PhD Health Promotion and Health Behavior student and 2015 IGERT trainee Anne Julian has a knack for being in the right place at the right time.
Earlier this year, she received an email from Marie Harvey, CPHHS associate dean for research and graduate programs, about a summer opportunity at the National Cancer Institute (NCI). Attending the Summer Curriculum in Cancer Prevention and Control in Maryland aligned perfectly with her area of research on sun exposure and protection behaviors, so she jumped on it – and was accepted.
After securing her spot, she had to figure out the logistics of how to afford living expenses during the five-week experience. Anne was fortunate that her fiancé’s best friend from high school lived two metro stops from where the program was taking place. She was able to stay with him and not worry about staying for weeks in a hotel.
“There were individuals from all over the world who shared different perspectives about cancer prevention and treatment,” Anne says. “There were about 50 participants, and they were mostly MDs or PhDs or MD/PhDs. I was actually one of the few participants still completing my PhD. It was an intense and enriching experience.”
The NCI Summer Curriculum is open to health care professionals with an interest in cancer prevention and control. Experts from the NCI, government agencies, cancer centers, academic institutions and other public and private institutes deliver the courses.
Throughout the five weeks, Anne began to learn more about NCI’s fellowship program. And the wheels starting turning. She had known about the fellowship, but when she started hearing more about it and talking with some of the directors, she knew she had to apply.
“Anne is one of those PhD students that has a true passion and is not easily deterred from achieving her goals – she works hard, she is focused, and she is determined,” Sheryl Thorburn, professor and head of the School of Social and Behavioral Health Sciences and Anne’s dissertation chair, says. “This fellowship is going to provide her with postdoctoral training, mentorship, and career development opportunities in her specific area of emphasis – it will be a great start to a research career in cancer prevention.”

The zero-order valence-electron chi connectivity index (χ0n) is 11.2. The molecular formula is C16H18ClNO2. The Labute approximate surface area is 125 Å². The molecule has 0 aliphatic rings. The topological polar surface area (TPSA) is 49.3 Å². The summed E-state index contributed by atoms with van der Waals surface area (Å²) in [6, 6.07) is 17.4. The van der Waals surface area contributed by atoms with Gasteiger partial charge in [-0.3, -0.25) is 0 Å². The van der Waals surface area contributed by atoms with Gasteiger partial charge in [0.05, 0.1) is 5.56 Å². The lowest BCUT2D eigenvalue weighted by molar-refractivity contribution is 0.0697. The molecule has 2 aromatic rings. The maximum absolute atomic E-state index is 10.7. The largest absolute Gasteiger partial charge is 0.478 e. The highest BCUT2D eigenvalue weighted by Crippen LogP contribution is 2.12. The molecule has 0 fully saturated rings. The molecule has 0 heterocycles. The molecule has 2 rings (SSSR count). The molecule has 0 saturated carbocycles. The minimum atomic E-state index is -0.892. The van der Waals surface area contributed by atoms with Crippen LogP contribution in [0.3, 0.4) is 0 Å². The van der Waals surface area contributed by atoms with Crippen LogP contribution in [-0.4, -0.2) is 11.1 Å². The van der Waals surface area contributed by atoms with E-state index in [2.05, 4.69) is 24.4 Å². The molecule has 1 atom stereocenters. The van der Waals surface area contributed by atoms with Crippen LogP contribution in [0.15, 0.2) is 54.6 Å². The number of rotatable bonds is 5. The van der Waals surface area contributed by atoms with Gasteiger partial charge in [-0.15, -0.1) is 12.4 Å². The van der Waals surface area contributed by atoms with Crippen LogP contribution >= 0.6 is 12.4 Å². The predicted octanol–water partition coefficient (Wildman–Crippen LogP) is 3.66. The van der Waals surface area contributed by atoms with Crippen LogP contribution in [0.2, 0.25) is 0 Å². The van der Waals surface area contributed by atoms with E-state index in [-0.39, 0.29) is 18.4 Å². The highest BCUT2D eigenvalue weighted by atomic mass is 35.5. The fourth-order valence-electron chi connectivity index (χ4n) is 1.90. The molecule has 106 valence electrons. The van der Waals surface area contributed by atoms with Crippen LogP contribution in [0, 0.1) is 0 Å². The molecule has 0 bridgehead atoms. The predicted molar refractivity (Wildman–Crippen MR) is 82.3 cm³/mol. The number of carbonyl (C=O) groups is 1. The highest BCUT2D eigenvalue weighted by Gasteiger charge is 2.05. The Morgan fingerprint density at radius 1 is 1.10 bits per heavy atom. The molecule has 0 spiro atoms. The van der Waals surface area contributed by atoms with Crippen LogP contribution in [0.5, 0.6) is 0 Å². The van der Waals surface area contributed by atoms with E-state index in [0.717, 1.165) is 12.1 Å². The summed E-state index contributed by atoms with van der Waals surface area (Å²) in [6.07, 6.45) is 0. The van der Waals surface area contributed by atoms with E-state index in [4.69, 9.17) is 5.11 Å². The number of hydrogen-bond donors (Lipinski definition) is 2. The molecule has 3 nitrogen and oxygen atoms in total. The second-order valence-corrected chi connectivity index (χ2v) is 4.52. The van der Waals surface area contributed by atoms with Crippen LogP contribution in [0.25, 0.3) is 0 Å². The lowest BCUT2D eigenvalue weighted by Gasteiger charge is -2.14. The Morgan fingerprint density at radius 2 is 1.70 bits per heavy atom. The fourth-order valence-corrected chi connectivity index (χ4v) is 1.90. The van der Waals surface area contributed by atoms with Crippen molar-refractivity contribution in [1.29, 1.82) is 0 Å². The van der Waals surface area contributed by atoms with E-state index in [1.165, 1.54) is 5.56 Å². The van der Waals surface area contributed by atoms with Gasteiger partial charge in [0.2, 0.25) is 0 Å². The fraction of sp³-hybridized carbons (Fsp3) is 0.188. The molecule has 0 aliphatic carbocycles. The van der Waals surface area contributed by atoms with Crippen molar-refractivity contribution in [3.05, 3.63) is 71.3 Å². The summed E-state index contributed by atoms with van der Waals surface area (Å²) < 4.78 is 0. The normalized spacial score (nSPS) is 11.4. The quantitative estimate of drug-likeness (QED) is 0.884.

“It’s up to four years of funding, and part of it funds a Master of Public Health degree, but since I will have a PhD in public health, I would be able to use the entire time to focus on research,” Anne says.
After applying, she went back to Corvallis to continue her studies.
Next, Anne traveled to Denver for the American Public Health Association’s (APHA) annual meeting to present the pilot results of her dissertation. She presented her poster, “Measuring Beliefs About UV Exposure Among Oregon College Students” to a group of conference attendees.
Ten minutes before presenting her poster at the APHA conference, Anne receive a phone call. It was news that she had been chosen for NCI’s Cancer Prevention Fellowship Program (CPFP). And the four years following her graduation were mapped out.
Anne’s advice for students interested in attending next year’s APHA conference is simple and straightforward: plan. She says planning which presentations you would like to attend can ease feeling overwhelmed. She also recommends seeking travel grant opportunities through OSU and splitting the cost of hotel rooms.
“The conferences are great because there are other people who work in the same field presenting and you see their work, talk with them and develop networks,” she says.
Next up, Anne’s presenting at the Society of Behavioral Medicine’s annual meeting in San Diego in late March.
CPHHS at APHA
Faculty and students from the college have attended and presented at the annual conference for the past ten years. This year’s theme, “Creating the Healthiest Nation: Ensuring the Right to Health” resonated throughout the four-day conference. Major themes included:
- Cancer research
- Latino health
- Lifespan injuries
- Sexual violence prevention in college students
- Global HIV/AIDS issues
“This year’s conference theme was particularly energizing for our college because it strongly aligns with our vision of ensuring lifelong health and well-being for every person, every family and every community,” Marie says. “The CPHHS was well represented, with more than 30 faculty members and graduate students hosting scientific presentations and poser sessions during the four-day event. We also held a lively and well attended reception for all OSU faculty, staff, alumni and friends who attended the conference.”